Blood Test for Food Intolerances May Be New Tool in Fighting Obesity
A simple, affordable blood test can help identify food intolerances or hidden food sensitivities that may contribute to obesity, according to a new study led by John E. Lewis, Ph.D., associate professor of psychiatry and behavioral sciences and Associate Director of the Medical Wellness Center at the University of Miami Miller School of Medicine.
“We may have an effective new tool to help address the growing U.S. obesity epidemic,” said Lewis. “Identifying specific foods that cause a reaction from an individual’s immune system and eliminating them from the diet could be an additional strategy for long-lasting and perhaps permanent weight loss.”
The Miller School study, “Eliminating Immunologically-Reactive Foods from the Diet and its Effect on Body Composition and Quality of Life in Overweight Persons,” was published in the February issue of the Journal of Obesity & Weight Loss Therapy. It assessed the effect of an Immunoglobulin G (IgG) food sensitivity test – in combination with a food elimination diet – on weight, body mass index, and quality of life in people who wanted to lose weight and/or were overweight.
“While there are countless dieting programs on the market, none of them recognizes the possibility that certain foods, even healthy ones like tomatoes or pinto beans, could be problematic if they trigger an immune system response in overweight individuals,” Lewis said. “Eliminating foods that are IgG-reactive, while replacing them with similar, non-reactive foods to ensure that nutrient deficiencies do not occur, is a new strategy for addressing obesity.”
Lewis added that several prior studies have linked inflammation in the digestive tract to obesity. “It’s likely that these reactive foods have a chronic inflammatory effect on the body,” he said. “Once you subtract those foods from the diet, the immune system can regulate, which lowers the chronic, systemic inflammation, and thus helps people to lose weight. Clearly, more research is needed into the metabolic processes involving inflammation and obesity.”
In the Miller School study, 115 foods were tested on a total of 120 subjects aged 18 and over to see which food provoked an IgG-mediated antibody response from the immune system. The researchers used Immuno Bloodprint, a proprietary food sensitivity test developed by Immuno Laboratories in Fort Lauderdale.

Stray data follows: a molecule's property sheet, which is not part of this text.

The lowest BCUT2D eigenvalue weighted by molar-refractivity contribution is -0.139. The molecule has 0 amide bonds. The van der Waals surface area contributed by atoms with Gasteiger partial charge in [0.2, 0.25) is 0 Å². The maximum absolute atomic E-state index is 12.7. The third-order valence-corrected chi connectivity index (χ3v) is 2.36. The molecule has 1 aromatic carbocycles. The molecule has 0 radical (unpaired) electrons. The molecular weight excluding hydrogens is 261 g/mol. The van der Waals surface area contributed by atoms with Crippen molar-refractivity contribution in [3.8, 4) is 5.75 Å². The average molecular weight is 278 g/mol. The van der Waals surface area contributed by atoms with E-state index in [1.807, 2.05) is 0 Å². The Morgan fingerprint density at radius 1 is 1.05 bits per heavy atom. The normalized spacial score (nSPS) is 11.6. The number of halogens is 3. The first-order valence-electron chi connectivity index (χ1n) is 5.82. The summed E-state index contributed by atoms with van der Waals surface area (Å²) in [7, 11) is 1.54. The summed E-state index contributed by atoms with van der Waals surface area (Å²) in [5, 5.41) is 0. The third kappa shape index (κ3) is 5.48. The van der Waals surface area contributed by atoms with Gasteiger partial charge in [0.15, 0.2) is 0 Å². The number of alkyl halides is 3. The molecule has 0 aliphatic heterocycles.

Once the reactive foods were identified, subjects had to eliminate those foods from their diet for 90 days. Body composition, blood pressure and pulse, and quality of life were assessed at baseline and 30-, 60-, and 90-day follow-ups. Participants received a manual explaining the program, including suggestions for substitute foods with recipes. Subjects were also asked to keep a journal of their meals and overall quality of life.
“The results of our study showed that participants lost an average of almost 1 pound per week, which is just under the recommendation of what is considered safe, healthy, and potentially permanent weight loss,” said Lewis. Additionally, participants lost nearly 3 inches from the waist, as opposed to just under 1.5 inches from the hip, providing support for improvements in central obesity, which is a strong risk factor for metabolic syndrome, cardiovascular disease, diabetes, and other diseases.
In addition to the positive changes associated with body composition, participants noted substantial subjective improvements in both physical and mental quality of life. “Our results are consistent with other studies that have shown improvements in ratings of quality of life in parallel with weight loss,” Lewis said.
The study’s co-authors were Judi M. Woolger, M.D., assistant professor of medicine, and Janet Konefal, Ph.D., associate professor of psychiatry and behavioral sciences and assistant dean for complementary and integrative medicine.